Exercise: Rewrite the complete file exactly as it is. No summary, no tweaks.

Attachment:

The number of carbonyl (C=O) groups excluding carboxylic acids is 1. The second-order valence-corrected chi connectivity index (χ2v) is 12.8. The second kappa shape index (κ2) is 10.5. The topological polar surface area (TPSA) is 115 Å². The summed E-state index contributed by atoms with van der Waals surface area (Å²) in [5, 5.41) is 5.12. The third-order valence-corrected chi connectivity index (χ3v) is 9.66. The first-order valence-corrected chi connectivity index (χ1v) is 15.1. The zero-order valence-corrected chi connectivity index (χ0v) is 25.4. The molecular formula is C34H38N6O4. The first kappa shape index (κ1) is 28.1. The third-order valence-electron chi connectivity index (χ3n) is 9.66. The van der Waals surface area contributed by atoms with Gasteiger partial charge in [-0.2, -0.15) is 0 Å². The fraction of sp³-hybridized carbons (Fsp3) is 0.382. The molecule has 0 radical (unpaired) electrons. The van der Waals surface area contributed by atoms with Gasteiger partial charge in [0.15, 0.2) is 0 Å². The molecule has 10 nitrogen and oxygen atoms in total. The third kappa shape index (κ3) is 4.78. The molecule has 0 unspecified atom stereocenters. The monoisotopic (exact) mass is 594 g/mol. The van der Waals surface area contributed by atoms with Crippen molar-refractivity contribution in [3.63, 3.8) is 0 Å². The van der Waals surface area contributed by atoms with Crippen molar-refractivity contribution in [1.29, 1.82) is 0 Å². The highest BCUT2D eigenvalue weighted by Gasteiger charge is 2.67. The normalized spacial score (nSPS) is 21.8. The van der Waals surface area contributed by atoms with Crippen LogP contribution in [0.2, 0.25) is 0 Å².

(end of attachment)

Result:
The number of carbonyl (C=O) groups excluding carboxylic acids is 1. The second-order valence-corrected chi connectivity index (χ2v) is 12.8. The second kappa shape index (κ2) is 10.5. The topological polar surface area (TPSA) is 115 Å². The summed E-state index contributed by atoms with van der Waals surface area (Å²) in [5, 5.41) is 5.12. The third-order valence-corrected chi connectivity index (χ3v) is 9.66. The first-order valence-corrected chi connectivity index (χ1v) is 15.1. The zero-order valence-corrected chi connectivity index (χ0v) is 25.4. The molecular formula is C34H38N6O4. The first kappa shape index (κ1) is 28.1. The third-order valence-electron chi connectivity index (χ3n) is 9.66. The van der Waals surface area contributed by atoms with Gasteiger partial charge in [-0.2, -0.15) is 0 Å². The fraction of sp³-hybridized carbons (Fsp3) is 0.382. The molecule has 0 radical (unpaired) electrons. The van der Waals surface area contributed by atoms with Gasteiger partial charge in [0.15, 0.2) is 0 Å². The molecule has 10 nitrogen and oxygen atoms in total. The third kappa shape index (κ3) is 4.78. The molecule has 0 unspecified atom stereocenters. The monoisotopic (exact) mass is 594 g/mol. The van der Waals surface area contributed by atoms with Crippen molar-refractivity contribution in [3.63, 3.8) is 0 Å². The van der Waals surface area contributed by atoms with Crippen molar-refractivity contribution in [1.29, 1.82) is 0 Å². The highest BCUT2D eigenvalue weighted by Gasteiger charge is 2.67. The normalized spacial score (nSPS) is 21.8. The van der Waals surface area contributed by atoms with Crippen LogP contribution in [0.2, 0.25) is 0 Å².